And in 1965, Matthias, with the aid of Nicolai and the new Gangrel, managed to call a truce with the werewolves, allowing any vampire to stay within the city limits or to travel along the major highways. In return, the Lupines gained dominion over Greenwood, Plainfield and most of the forests and parks within Marion County. The werewolves haven’t attacked anyone in the city since then, and so the vampires who feared for their safety in Indianapolis lost their fear and came to a new home. But, since most land outside of Marion County was held by Garou, the vampires are now forced to stay within the city. With the truce, the city remained a prison; it just became a more crowded prison.

Matthias has had little influence in the affairs of Kindred and Kine. The human Indianapolis is growing quite rapidly without Matthias’s help, it seems, and he believes that the best ruler is one who gives his people the most freedom. He has dominated many members of the police force, and maintains contacts with the newspapers and television stations, but otherwise he is happy to watch his city grow on its own.

But when he does speak, everybody listens. Matthias and Nicolai are staunch defenders of the Traditions, and quickly and ruthlessly hunt down any who break them. Besides being wise, Matthias is also immensely powerful, and has been known sometimes to lead a blood hunt himself, rather than sending other vampires on the hunt. Occasionally, a vampire will try to use this fact to his advantage. A vampire will break a Tradition, lure Matthias out of his stronghold, and attempt to kill the prince in combat. Three times vampires have tried this, and three times they have realized their mistake about two seconds too late. Along with the Traditions, Matthias has set up additional laws for the city’s Kindred. For those in the city, Matthias considers these laws as sacred as the Traditions themselves.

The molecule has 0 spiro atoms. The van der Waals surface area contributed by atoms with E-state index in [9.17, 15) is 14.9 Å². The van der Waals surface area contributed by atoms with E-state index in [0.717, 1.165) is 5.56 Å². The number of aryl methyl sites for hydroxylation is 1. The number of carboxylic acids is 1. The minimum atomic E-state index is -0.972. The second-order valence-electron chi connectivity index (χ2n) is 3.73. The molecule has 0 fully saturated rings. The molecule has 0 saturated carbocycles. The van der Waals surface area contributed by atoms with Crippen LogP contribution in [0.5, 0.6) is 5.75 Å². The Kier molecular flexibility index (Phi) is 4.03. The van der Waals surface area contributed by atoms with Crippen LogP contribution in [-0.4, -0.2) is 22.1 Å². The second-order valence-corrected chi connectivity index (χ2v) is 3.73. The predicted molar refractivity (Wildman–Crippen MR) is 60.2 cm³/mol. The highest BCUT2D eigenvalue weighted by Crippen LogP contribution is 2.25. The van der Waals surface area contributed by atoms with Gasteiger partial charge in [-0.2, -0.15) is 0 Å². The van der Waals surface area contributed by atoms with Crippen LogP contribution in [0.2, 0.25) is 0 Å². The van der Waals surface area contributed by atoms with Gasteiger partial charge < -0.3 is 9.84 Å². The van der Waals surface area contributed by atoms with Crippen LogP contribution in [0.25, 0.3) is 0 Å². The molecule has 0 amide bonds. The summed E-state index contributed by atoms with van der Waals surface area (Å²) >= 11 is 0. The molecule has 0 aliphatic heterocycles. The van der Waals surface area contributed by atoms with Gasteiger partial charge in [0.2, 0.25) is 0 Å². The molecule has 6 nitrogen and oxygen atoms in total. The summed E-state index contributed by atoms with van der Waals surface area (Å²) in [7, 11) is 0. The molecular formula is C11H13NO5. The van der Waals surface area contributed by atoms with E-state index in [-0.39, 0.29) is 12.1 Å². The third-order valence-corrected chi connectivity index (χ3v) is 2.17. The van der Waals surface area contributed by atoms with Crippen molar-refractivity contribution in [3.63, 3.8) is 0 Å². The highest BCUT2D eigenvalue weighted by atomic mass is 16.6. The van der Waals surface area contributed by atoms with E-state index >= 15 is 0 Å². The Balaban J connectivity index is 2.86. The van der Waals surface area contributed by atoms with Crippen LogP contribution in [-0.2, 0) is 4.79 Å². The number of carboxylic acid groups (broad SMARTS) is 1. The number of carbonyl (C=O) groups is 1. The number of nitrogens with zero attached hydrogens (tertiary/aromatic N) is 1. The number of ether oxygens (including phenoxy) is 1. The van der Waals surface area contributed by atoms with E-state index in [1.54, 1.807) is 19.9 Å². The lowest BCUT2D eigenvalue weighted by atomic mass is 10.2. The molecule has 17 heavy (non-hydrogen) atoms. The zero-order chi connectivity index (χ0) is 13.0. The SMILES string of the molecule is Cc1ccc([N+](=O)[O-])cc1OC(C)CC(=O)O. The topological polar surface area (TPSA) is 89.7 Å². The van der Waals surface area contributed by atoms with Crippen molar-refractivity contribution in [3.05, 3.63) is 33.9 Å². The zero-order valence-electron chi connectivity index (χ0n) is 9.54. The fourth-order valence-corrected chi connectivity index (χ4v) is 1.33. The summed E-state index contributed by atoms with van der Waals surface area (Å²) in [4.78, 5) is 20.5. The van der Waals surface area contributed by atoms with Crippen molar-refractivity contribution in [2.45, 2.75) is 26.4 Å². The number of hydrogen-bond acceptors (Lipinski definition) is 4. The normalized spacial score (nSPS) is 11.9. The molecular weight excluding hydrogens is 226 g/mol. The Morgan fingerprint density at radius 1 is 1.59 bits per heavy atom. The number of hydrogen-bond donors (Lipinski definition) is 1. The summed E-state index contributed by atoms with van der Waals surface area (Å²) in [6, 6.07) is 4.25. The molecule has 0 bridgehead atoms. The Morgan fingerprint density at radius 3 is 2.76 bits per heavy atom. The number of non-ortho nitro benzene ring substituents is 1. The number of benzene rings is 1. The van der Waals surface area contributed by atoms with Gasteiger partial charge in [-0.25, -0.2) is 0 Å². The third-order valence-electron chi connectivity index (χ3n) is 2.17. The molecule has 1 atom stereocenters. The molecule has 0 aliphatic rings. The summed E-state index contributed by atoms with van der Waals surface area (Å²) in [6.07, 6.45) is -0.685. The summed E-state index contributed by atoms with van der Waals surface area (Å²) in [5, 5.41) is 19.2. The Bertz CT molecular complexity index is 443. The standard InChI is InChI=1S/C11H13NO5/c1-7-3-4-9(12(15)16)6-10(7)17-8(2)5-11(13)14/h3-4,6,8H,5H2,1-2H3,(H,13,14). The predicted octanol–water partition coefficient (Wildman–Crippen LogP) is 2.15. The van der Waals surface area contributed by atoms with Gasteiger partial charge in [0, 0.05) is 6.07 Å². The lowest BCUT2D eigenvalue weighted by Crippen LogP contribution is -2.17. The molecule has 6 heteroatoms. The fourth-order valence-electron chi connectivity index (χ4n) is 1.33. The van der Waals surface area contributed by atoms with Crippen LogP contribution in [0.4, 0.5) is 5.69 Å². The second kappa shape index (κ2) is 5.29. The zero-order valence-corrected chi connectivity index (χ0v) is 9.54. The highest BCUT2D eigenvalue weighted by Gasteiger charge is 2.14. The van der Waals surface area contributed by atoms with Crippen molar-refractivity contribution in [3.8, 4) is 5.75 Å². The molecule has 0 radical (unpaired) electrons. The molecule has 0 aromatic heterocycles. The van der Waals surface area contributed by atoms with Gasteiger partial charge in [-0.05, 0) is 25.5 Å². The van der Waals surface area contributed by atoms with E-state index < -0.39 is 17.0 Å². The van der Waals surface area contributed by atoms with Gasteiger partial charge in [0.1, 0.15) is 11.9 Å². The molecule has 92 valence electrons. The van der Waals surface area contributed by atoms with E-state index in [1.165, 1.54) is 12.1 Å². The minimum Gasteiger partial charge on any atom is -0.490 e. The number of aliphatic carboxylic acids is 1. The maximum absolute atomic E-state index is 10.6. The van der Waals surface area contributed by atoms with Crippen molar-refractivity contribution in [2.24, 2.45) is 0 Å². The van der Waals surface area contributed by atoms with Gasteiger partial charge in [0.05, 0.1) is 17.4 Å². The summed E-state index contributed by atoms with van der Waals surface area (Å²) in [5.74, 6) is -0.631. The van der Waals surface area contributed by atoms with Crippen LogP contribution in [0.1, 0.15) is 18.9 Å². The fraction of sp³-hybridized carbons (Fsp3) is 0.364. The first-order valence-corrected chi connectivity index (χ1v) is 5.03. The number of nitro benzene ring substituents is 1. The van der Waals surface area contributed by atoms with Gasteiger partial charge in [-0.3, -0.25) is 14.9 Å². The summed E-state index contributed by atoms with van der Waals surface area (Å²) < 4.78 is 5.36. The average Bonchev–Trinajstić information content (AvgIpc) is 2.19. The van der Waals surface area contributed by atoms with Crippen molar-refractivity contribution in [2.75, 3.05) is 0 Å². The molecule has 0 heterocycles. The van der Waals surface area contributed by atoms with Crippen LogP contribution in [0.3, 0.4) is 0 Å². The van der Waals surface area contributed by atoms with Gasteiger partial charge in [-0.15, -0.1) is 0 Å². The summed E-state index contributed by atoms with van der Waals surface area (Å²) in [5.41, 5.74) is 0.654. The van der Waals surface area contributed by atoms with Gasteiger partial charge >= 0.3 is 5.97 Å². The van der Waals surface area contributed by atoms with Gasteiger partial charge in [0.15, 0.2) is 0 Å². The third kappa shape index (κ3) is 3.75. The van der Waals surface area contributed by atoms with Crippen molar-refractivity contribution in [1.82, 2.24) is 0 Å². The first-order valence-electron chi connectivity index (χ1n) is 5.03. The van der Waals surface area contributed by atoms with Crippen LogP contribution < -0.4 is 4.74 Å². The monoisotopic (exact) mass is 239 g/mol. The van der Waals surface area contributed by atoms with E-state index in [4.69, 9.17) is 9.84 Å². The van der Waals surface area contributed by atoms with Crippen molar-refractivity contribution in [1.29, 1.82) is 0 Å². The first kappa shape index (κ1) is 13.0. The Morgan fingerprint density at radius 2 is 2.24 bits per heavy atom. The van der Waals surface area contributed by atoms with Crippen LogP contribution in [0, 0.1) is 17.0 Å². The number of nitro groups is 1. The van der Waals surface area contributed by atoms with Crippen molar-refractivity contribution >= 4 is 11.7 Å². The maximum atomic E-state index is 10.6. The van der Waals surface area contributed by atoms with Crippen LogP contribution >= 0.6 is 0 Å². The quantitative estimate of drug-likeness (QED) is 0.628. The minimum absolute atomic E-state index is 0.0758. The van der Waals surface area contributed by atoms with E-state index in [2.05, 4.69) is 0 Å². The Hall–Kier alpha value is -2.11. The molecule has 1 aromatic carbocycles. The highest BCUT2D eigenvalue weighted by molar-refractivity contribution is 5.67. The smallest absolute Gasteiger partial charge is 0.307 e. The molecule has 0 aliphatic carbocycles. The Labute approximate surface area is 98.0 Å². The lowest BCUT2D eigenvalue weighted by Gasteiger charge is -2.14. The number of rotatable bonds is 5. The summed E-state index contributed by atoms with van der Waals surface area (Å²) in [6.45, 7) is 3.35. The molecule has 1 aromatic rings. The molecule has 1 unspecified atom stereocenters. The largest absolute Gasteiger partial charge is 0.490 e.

-No evidence. Dispose of your own bodies. Lick the wounds you inflict. Any drained bodies left to rot or mortals waking up with strange puncture wounds are considered breaches of the Masquerade.
-Hunt whomever you please, but journalists and law officers are the prince’s domain.
-Respect others’ domains. Those who curry favor with the Prince may receive exclusive hunting rights over their chosen territory. If commanded to leave another’s domain in the prince’s name, leave. Any Kindred using the prince’s name without his authority is subject to bloodhunt.

In most cities, princes don’t like to risk bloodhunts on those who break the laws. The ensuing violence could cause a breach in the Masquerade, and the draining of a powerful vampire could turn a group of neonates into a group of elders. Banishment is a popular alternative; the offending vampire is forced to leave the city and never return. In Indianapolis, Matthias cannot take such risks. If he ostracized every law-breaking vampire, he would arouse the Lupines and bring their wrath down on the whole city. Thus, when a law is broken, justice is usually swift and merciless. A violation of Matthias’ laws usually brings a painful punishment (staking or a minute in the sunlight), and a breaking of the Traditions is grounds for bloodhunt.